Monday, June 29, 2009

Cert granted in Briscoe

As some readers already know, the Supreme Court granted cert today in Briscoe v. Virginia, on a petition I filed last year. The petition sought review of the decision of the Supreme Court of Virginia in Magruder v. Commonwealth, 275 Va. 283, 657 S.E.2d 113 (2008). You can read the petition by clicking here, the Commonwealth's brief in opposition by clicking here, and my reply brief in support of the petition by clicking here.

I had said that I would comment on the dissent in Melendez-Diaz. In light of the grant in Briscoe, I will not do that.

21 comments:

Anonymous said...

I expected this to be GVR'd for further consideration in light of Melendez-Diaz. Odd.

Steven Yermish said...

Professor Friedman:
I disagree with the comment that Briscoe would be a GVR. It seems to me that Briscoe is the next logical case to take in the Crawford progression.
It will allow the court to address the permissible parameters of "notice and demand" stautes, a topic Justice Scalia discussed in dicta in the Melendez-Diaz opinion. This could be rather timely, since I would expect many state legislatures will enact "notice and demand" statutes or rules in response to Melendez Diaz.
By the way, I noted that the Court issued GVR opinions in several cases at the same time as Melendez Diaz was issued, including cases concerning DNA and ballistics testing certifications.
Your thoughts?

Anonymous said...

Actually, I suspect Richard has very few thought he wants to express publicly on this case now that he's back at the SC. It's too bad. I would have liked a frank discussion but I can understand why that is not prudent at this point in time.

Richard D. Friedman said...

Sorry, I think I had better avoid making public comments on the case or issues closely related to it.

I will say this: The night before I argued Hammon, we ate at Fogo de Chão, a Brazilian steakhouse. i expect we will return. My kids are divided 2-1, in the affirmative, on the question, "Are you more excited to be going back to the Supreme Court to watch Dad argue than to be going back to Fogo de Chão?" Or so they tell me.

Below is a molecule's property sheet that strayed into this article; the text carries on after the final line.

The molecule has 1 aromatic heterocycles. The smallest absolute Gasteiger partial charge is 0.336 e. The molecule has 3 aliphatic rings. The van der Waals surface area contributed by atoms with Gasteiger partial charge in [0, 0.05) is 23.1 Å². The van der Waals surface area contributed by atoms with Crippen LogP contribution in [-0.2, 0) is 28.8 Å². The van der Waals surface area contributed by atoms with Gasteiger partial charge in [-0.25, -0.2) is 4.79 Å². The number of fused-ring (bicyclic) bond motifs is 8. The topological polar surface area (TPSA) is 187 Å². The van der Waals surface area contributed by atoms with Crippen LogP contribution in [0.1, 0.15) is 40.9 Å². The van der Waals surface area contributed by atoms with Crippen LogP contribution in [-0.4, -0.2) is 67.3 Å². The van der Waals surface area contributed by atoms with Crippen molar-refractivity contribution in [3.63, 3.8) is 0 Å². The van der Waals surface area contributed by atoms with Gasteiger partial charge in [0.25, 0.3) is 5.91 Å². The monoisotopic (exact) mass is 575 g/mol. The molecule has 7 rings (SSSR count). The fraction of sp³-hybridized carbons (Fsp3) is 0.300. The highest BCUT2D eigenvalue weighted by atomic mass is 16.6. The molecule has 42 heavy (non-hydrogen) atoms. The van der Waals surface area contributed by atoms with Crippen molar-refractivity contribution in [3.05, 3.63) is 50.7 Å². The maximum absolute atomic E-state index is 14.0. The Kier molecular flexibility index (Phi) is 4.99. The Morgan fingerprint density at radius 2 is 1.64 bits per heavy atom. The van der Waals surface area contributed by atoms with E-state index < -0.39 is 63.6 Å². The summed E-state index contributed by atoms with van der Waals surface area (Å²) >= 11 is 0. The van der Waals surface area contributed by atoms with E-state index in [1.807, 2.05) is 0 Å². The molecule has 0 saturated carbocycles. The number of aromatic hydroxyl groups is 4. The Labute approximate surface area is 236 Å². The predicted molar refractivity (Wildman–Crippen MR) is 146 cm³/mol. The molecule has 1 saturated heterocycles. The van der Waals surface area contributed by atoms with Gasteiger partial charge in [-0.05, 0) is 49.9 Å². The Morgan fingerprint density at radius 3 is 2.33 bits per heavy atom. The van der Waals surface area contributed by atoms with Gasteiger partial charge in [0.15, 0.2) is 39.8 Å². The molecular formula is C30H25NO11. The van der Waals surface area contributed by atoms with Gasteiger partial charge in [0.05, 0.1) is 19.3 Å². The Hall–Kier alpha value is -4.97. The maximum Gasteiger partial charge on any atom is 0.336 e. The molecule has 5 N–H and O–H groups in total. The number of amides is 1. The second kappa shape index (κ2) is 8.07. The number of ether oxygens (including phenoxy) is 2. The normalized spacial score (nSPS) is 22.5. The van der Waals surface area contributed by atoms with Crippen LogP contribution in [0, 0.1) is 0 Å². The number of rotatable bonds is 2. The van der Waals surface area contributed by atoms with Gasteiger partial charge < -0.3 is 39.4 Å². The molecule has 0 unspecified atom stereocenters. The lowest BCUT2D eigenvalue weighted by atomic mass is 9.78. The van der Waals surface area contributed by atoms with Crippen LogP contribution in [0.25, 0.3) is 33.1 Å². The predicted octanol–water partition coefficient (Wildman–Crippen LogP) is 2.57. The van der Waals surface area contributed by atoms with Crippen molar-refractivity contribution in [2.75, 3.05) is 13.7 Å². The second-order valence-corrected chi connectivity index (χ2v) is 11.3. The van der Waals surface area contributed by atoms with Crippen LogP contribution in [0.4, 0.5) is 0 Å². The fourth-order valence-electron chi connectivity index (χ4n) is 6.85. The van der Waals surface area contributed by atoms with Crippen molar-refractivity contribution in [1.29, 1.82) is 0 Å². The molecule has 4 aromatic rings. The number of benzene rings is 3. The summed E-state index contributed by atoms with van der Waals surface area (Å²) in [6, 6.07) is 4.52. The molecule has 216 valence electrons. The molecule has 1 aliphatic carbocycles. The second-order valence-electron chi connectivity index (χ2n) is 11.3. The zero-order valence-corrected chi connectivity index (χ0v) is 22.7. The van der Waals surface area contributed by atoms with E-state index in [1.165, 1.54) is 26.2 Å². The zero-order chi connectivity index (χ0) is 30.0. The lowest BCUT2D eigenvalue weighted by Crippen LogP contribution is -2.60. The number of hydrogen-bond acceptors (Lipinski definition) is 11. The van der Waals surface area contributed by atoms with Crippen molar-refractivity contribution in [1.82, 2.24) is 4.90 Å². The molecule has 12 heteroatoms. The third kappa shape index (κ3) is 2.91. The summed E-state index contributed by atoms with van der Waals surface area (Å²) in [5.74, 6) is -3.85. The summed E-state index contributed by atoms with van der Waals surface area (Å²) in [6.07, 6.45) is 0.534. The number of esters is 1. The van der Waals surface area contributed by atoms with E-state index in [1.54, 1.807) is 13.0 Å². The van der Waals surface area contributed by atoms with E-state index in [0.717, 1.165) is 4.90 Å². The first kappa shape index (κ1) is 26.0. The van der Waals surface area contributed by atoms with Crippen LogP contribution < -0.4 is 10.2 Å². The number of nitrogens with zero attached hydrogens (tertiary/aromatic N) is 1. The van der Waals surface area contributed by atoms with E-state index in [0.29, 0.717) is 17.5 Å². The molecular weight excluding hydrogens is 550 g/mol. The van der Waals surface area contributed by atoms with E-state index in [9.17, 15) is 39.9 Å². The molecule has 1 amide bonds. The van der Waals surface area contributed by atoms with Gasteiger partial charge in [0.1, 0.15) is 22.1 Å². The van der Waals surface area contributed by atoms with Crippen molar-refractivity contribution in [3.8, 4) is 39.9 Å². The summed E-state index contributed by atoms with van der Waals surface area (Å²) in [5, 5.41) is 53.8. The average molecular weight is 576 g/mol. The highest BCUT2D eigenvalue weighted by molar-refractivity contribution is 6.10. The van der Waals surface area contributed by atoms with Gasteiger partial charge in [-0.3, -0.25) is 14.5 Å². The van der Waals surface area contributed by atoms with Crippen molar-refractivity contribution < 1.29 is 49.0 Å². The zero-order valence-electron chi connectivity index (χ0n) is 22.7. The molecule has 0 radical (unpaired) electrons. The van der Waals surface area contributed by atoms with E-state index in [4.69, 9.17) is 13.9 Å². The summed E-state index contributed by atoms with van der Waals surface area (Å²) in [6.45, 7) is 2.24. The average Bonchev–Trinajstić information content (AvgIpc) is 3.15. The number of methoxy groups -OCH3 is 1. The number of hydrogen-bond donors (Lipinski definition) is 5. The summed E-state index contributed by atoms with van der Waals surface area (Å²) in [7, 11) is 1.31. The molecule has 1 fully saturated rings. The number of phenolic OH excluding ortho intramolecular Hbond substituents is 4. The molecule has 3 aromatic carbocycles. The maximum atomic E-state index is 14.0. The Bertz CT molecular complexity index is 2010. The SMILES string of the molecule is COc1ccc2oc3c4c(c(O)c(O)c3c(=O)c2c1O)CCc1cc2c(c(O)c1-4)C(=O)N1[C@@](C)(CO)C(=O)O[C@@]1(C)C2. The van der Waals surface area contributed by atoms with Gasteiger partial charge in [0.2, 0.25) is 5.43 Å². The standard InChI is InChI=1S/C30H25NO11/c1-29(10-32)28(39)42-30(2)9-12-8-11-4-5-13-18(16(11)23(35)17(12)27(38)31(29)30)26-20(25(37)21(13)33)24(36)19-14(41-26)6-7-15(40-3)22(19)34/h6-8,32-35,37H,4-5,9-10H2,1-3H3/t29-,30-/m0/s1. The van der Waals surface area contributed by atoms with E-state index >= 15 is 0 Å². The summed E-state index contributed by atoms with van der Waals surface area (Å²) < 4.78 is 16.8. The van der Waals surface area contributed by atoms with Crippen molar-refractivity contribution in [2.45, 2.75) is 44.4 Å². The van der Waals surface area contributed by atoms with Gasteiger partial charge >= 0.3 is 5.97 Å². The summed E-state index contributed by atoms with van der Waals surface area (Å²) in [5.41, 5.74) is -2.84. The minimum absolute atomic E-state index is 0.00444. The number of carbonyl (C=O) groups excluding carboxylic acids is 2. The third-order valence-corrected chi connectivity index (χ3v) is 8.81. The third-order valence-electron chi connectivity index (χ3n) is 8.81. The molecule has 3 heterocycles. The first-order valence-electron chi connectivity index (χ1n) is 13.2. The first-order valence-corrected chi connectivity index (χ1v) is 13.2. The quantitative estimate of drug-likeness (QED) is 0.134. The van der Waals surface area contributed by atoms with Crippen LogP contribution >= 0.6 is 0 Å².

Richard D. Friedman said...

I wrote my comment before seeing the one just before. I'll just add: I'd be delighted if others discuss issues related to the case here; I just think I'd better keep mum.

Anonymous said...

A conspiracy theorist might suggest that the four Melendez dissenters were the votes to grant cert in Briscoe, in hopes that by the time Briscoe gets argued and decided, the majority coalition will no longer hold (Souter being gone) with the goal of undoing much of what has been done.

habeaslaw said...

So after combing through Kennedy's dissent, like Yermish, I'm left wondering whether Briscoe was granted so the court could clarify its holding. I apologize in advance for the length of this post. However, I'm preparing to respond to the State in a habeas case where they've argued M-D doesn't apply.

Kennedy aptly points out that the court fails to actually identify who constitutes an "analyst". He seems to diverge from reality, however, is when he adopts the notion that nothing in the Confrontation Clause's text, history, or precedent justifies the Court's decision to expand the definition of "ordinary" or "conventional" witnesses against the defendant to include lab analysts.

The examples Kennedy gives regarding the lab technician, lab supervisors, and the proficiency examiner are not material to proving that the defendant committed the crime in question. Most of the instances he describes are merely relevant to the reliability of the scientific method employed by the examiner. Reliability is often addressed in hearings held to determine whether the expert opinion/testimony is even admissible (a typical Daubert hearing). Such hearings are only held if the Defendant objects to the admission of the expert’s opinion. It necessarily follows that, when challenged, witnesses/analysts who are material to the reliability of the scientific method used by the expert would be required to testify in court before the experts opinion is introduced.